mise à jour du
13 mars 2003
1994; 34(9); 536-538
Video assessment of yawning induced by sublingual apomorphine in migraine
Del Bene E, Poggioni M, De Tommasi F
Institute of Internal Medicine and Therapy, Headache Centre
University of Florence, Italy


Introduction : During a migraine attack, pain is usually accompanied by a few clinical signs such as nausea, vomiting, shivering, and sometimes circulatory collapse and hallucinations which have been postulated to be due to a central dopaminergic dysfunction. Yawning may precede or accompany pain during a migraine attack. This behavioral sign is mainly controlled by the dopaminergic system; also the cholinergic and endocrine systems (ACTH, oxytocin, MSH, and androgens) seem to play a role. Some investigations have demonstrated that migraine sufferers show a hyperresponsiveness to pharmacological dopaminergic stimulation.

Apomorphine, a dopamine receptor agonist, has been shown to induce yawning in healthy volunteers. A previous study carried out in our laboratories has shown that 100 µg of sublingual apomorphine may induce headache, nausea, vomiting, drowsiness, and yawning in migraine sufferers. It has also been observed that migrainous women with Parkinson's disease treated with apomorphine show typical migraine crises accompanied by the above described characteristic clinical signs.

Pharmacologically-induced yawning may be used to reveal possible central dopaminergic latent dysfunctions in migraine sufferers during interictal periods. A preliminary open study suggested that apomorphine-induced yawning is significantly increased in migraine patients. In the present double-blind, placebo-controlled study, the measurement of yawning induced by sublingual apomorphine in migraine sufferers was carried out by using an audiovisual technique.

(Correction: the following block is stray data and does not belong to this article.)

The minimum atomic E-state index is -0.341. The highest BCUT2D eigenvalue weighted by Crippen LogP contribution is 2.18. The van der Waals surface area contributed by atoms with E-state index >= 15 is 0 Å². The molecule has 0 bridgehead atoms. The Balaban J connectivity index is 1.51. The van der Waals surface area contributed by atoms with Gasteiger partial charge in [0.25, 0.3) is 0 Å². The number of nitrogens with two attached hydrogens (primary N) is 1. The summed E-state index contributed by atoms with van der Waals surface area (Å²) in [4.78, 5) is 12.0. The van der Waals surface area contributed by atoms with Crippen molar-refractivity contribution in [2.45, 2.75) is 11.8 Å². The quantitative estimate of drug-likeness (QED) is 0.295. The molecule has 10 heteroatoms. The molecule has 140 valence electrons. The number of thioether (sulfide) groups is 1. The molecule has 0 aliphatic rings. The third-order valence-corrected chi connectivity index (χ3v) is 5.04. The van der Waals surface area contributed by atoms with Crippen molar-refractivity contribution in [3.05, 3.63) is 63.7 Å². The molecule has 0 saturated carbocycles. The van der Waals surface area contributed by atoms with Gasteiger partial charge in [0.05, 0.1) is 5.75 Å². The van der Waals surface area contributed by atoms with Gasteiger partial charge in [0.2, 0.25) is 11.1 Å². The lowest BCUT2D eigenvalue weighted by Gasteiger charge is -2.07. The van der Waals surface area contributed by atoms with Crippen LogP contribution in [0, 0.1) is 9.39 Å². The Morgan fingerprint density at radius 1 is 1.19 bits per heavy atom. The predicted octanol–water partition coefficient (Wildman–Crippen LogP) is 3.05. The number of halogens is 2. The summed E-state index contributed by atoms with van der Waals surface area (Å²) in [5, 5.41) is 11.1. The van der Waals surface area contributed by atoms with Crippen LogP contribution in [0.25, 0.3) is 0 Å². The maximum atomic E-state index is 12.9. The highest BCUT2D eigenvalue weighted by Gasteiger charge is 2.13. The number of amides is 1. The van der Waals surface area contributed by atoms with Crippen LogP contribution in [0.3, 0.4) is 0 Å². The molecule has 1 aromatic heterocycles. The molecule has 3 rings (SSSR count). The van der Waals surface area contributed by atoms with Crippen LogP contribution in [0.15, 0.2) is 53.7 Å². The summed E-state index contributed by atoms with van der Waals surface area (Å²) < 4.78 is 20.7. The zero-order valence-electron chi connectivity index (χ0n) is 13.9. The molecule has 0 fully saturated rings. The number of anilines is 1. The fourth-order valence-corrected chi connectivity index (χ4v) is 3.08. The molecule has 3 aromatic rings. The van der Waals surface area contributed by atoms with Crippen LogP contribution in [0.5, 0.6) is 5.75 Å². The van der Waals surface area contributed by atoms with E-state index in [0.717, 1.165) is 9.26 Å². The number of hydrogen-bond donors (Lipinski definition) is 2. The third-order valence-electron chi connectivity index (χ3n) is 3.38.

Discussion : Yawning is a common behavioral manifestation both in animals and man; its mechanism and physiological role are poorly understood.

Numerous studies indicate that dopaminergic pathways are involved in the intricate physiological mechanism underlying yawning. Ferrari and Gessa found that the administration of the corticotrophic hormone (ACTH) and of the melanophor hormone (alpha-MSH) into the cerebrospinal fluid induces yawning and stretching in experimental animals. Further studies in animals have proved that even dopaminomimetic drugs and oxytocin provoke yawning and penile erection. It seems that apomorphine induces yawning by releasing oxytocin at the level of the hypothalamic paraventricular nucleus. Apomorphine seems to induce yawning by interacting with D2 dopaminic receptors: a stimulation of Dl postsynaptic dopamine receptors cannot be excluded, as also D1's antagonists seem to block yawning induced by D2 agonists

Yawning and other psychic and physical signs (nausea, vomiting, feeling cold, hypotensive crises) which often accompany or precede migraine are thought ta be caused by dopaminergic activation. Small doses of dopaminomimetic drugs induce an intense hypotensive response in migraineurs, the venoconstrictive action of dopamine is more intense in migraine sufferers than in controls and low doses of apomorphine and L-dopa induce a hyperemetic response in headache sufferers but not in controls. Piribedil infusion increases central blood flow and causes nausea, vomiting, and hypotension. This test has been used to assess dopaminergic sensitivity in migraine. An open study has shown that subcutaneous apomorphine provokes an enhanced yawning response in migraineurs in comparison to controls.

The present study shows that sublingual administration of apomorphine can induce yawning in migraine sufferers with a higher frequency than in controls. Apomorphine was administered in microdoses (about 1/100 of the dose used in Parkinson's disease ) because of the known hyperresponsiveness of migraine patients to dopaminomimetics. The results confirm the hypothesis of a dopaminic hypersensibility in migraine sufferers.

The audiovisual technique used in the present study appears to be a simple, harmless, repeatable objective method to evaluate behavioral phenomena both in basal conditions and after pharmacological manipulations. In conclusion, the video assessment of apomorphine-induced yawnng represents a useful tool to study the central dopaminergic systems involved in the pathogenesis of migraine.

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